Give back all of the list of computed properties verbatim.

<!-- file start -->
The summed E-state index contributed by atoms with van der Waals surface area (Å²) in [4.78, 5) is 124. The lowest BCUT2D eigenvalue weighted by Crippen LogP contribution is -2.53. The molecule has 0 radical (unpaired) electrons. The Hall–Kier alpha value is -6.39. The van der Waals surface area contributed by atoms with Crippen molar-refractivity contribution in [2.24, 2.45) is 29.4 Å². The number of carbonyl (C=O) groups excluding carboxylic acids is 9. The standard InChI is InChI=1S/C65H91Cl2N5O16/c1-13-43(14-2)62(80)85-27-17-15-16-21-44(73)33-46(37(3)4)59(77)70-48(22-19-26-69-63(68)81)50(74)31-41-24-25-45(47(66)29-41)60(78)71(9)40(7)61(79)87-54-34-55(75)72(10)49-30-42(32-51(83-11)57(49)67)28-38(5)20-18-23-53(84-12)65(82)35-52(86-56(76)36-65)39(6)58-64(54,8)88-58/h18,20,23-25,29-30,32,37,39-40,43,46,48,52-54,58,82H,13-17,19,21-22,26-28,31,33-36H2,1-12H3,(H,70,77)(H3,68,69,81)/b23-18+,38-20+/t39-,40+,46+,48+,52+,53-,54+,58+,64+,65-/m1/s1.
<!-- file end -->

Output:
The summed E-state index contributed by atoms with van der Waals surface area (Å²) in [4.78, 5) is 124. The lowest BCUT2D eigenvalue weighted by Crippen LogP contribution is -2.53. The molecule has 0 radical (unpaired) electrons. The Hall–Kier alpha value is -6.39. The van der Waals surface area contributed by atoms with Crippen molar-refractivity contribution in [2.24, 2.45) is 29.4 Å². The number of carbonyl (C=O) groups excluding carboxylic acids is 9. The standard InChI is InChI=1S/C65H91Cl2N5O16/c1-13-43(14-2)62(80)85-27-17-15-16-21-44(73)33-46(37(3)4)59(77)70-48(22-19-26-69-63(68)81)50(74)31-41-24-25-45(47(66)29-41)60(78)71(9)40(7)61(79)87-54-34-55(75)72(10)49-30-42(32-51(83-11)57(49)67)28-38(5)20-18-23-53(84-12)65(82)35-52(86-56(76)36-65)39(6)58-64(54,8)88-58/h18,20,23-25,29-30,32,37,39-40,43,46,48,52-54,58,82H,13-17,19,21-22,26-28,31,33-36H2,1-12H3,(H,70,77)(H3,68,69,81)/b23-18+,38-20+/t39-,40+,46+,48+,52+,53-,54+,58+,64+,65-/m1/s1.